Tolga Zafer Ozdemir studied piano, music theory and composition at Marmara University, Istanbul Technical
University and the University of Memphis/USA. His teachers include Faris Akarsu, Kamran Ince, Ilhan Usmanbas, and Fernando Benadon.
For many years he also worked as a teacher of the University of Memphis/USA, the Akdeniz University and Bilgi University.
His compositions, ranging from chamber music works to works for symphony orchestra, using classical as well as traditional or electronic instruments, have been performed in numerous countries on all five continents and have received several awards.
In his music, Tolga Zafer seeks to connect different cultures from around the world, past and present. As a constant seeker and researcher who is constantly dealing with music-theoretical questions and u. a. also concerned with compositional techniques based on algorithms, Tolga Zafer has constructed »Tritonet«, a musical computer for educational and performative purposes.
The little girl is out of sleep. She asks Likya Dede to tell her a story that she has not heard before. Likya Dede accepts with one condition: At the end of the story she must find the name of the story and the characters. She happily accepts the challenge and Likya Dede beings his story about a man and a woman.
Through out the story he talks about:
How they exist,
How they become lovers,
How they become one,
How they become extinguish,
How they become permanent.
The piece is symbolizing the rite of passage for the little girl. At the end of the story, she will find the name of the characters.
The source of the Likya Dede stories are based on Anatolia. His main aim is to present the wholeness of the cultures which had been shaped in thousands of years, by many civilizations.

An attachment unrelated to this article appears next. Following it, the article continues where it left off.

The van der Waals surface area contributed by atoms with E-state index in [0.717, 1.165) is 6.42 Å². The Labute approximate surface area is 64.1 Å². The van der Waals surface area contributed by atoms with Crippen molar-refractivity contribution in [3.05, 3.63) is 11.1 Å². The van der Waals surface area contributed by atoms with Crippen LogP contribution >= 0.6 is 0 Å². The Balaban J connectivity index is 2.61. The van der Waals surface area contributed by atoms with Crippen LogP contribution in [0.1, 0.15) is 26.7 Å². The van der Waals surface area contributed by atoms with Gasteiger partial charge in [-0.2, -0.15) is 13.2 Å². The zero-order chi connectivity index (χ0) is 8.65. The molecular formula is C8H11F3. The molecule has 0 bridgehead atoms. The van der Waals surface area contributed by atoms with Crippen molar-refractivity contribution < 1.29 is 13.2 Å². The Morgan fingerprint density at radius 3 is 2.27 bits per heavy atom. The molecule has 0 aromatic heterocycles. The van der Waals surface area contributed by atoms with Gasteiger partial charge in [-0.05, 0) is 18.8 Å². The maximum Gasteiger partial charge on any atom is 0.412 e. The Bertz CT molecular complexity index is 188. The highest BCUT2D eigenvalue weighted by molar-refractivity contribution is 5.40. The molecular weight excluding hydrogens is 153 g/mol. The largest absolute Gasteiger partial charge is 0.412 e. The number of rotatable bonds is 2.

Likya Dede is a modern story composed for dance, narrators, symphony orchestra and ethnic instruments. Little girl and Likya Dede acts during twelve consecutive movements. A monolog of Likya Dede pursues the dialogue and music continues.
Story and Music : Tolga Zafer Özdemir
Libretto : Ruteba Doğan
Inspiration : Emre Özkan
Graphics : Asu Ceren
MIDI Symphony Orchestra: Oğuzcan Şehiraltı
Kanun: Esra Berkman
Percussions: Ömer Avcı
Saz : Alican Karapınar
Violin : Metehan Dada
Simple Web version
Use left buttons to choose the tonality and press notes to play the root chords
Tritonet is a musical abacus which provides an innovative way of learning and applying music harmony. It makes learning music theory much more accessible by focusing on building the intuition behind harmony.
Tritonet can be seen as an evolution of the Circle of Fifths into the 21st century, enabling a wide array of possibilities for utilising music theory both in the traditional sense and in terms of exploring new territories.
In modern times, the artistic side of music has been overshadowing the fundamentally quantitative and aesthetic free part of harmony -- and this is how it was seen in the Quadrivium. Tritonet is attempting to resurrect this side of music, by bringing back the attention onto the ratios and symmetries which underpin music harmony.
Learning music harmony in medieval times took more than a decade. The Guidonian hand method, introduced in the 12th century as a visual helper, revolutionised theoretical education -- it allowed musicians to learn it in about two years. Tritonet, introduced a millennium later as an interactive visual helper, aims to dramatically shorten the duration of study required to internalise music harmony.
More details about this new approach can be found in the textbook "The Tritonet Approach to Music Theory"